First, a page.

7. Oh friend, I’m so sorry this year was such a hard one for you and your family! But I’m so thankful that you are where you’re at and realizing too that ultimately togetherness is so much more important than all those other “doing” things. You did the best you could with what you had as far as strength, energy, time, etc. Annalyn will remember later in life your love for her & time you spent with her much more than a randomly missed pumpkin carving.

    I’ve definitely had those hard “seize the day” times too. It’s a good slogan to live by, but sometimes the pressure is just too much and you have to just survive the moments. You don’t do it every day or all the time, but seasons of life are just like that. It’s okay. Take a deep breath and keep striving. Me? I’m going to lay on the couch the moment I get home from work. Oy. T.i.r.e.d….

    • Mary @ Giving Up on Perfect says:

      Girl, you definitely need to lay on the couch and rest up! I like how you put that, too – living in the moment compared to surviving the moments. Sometimes one is possible, while sometimes the other is necessary!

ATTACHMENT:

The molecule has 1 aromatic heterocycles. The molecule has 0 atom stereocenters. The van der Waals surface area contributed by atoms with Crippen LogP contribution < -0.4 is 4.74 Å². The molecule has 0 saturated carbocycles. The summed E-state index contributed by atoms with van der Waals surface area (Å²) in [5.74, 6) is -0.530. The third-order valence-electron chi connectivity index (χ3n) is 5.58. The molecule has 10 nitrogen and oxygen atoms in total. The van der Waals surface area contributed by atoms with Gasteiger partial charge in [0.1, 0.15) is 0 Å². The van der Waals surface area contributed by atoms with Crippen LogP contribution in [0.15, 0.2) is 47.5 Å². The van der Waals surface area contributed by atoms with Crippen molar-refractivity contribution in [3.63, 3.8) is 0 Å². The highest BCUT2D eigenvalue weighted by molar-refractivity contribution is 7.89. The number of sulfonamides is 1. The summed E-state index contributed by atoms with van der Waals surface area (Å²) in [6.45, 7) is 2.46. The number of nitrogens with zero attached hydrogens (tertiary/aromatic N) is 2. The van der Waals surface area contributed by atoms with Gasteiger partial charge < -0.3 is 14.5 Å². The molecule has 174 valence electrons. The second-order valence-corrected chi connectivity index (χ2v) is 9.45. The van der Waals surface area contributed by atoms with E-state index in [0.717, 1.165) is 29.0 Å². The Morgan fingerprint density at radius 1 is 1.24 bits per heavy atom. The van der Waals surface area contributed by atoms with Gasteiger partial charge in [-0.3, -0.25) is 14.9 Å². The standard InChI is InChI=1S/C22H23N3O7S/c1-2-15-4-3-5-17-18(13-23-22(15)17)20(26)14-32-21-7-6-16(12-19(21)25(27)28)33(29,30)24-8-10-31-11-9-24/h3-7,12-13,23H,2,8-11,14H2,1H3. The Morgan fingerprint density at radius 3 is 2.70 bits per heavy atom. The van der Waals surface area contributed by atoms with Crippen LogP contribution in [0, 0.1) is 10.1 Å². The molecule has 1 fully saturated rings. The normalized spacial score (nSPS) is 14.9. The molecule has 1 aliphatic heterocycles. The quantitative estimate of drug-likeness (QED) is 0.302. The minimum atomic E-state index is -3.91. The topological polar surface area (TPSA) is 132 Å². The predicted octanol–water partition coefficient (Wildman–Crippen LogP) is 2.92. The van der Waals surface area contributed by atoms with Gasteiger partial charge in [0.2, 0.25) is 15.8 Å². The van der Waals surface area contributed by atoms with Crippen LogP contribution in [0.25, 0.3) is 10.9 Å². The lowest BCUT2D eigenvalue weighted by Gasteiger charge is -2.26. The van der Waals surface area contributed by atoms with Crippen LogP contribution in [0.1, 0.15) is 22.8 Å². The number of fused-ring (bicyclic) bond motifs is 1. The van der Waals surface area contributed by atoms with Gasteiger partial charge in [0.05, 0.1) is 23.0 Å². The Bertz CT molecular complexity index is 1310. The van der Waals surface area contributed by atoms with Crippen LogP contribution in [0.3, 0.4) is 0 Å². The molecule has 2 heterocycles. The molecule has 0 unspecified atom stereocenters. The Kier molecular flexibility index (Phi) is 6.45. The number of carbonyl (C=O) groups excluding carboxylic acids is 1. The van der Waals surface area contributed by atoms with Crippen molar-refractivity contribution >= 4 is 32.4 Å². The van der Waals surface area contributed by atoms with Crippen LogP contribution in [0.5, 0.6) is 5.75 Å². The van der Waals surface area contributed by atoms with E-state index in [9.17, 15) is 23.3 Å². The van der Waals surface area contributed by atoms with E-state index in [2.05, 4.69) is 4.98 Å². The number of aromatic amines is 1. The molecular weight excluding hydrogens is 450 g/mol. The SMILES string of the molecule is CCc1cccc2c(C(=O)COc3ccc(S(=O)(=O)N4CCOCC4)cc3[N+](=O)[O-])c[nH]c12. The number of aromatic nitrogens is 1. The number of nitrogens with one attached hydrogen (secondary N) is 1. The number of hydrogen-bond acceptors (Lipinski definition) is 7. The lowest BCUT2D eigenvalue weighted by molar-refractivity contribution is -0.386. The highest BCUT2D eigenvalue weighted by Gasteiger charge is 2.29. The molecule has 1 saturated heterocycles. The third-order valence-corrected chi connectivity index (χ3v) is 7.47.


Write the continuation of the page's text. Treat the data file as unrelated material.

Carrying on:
8. This was my first year doing any Christmas baking – and it all had to be gluten free! And often! For all those many moments that our kids were going to get a Christmas cookie offered to them! And I mostly kept up, but it wasn’t pretty or cute or very special. And we got sick! (not from the cookies, thank you very much! ;) ) And, well, you know I didn’t get the cards out on time either! :) But that’s what making a plan for next year is for, right? The first year you do anything, it’s not going to be great. But that’s good. Otherwise there would be no challenge in life!

    Here’s to you having a less stressful, much less traumatic year ahead!

    • Mary @ Giving Up on Perfect says:

      Yes – here’s to all of having a less [bad in whatever way] year! And you are awesome for attempting (and accomplishing) gluten-free Christmas cookies! Who cares if they’re not super cute – as my husband says, it all tastes the same. ;)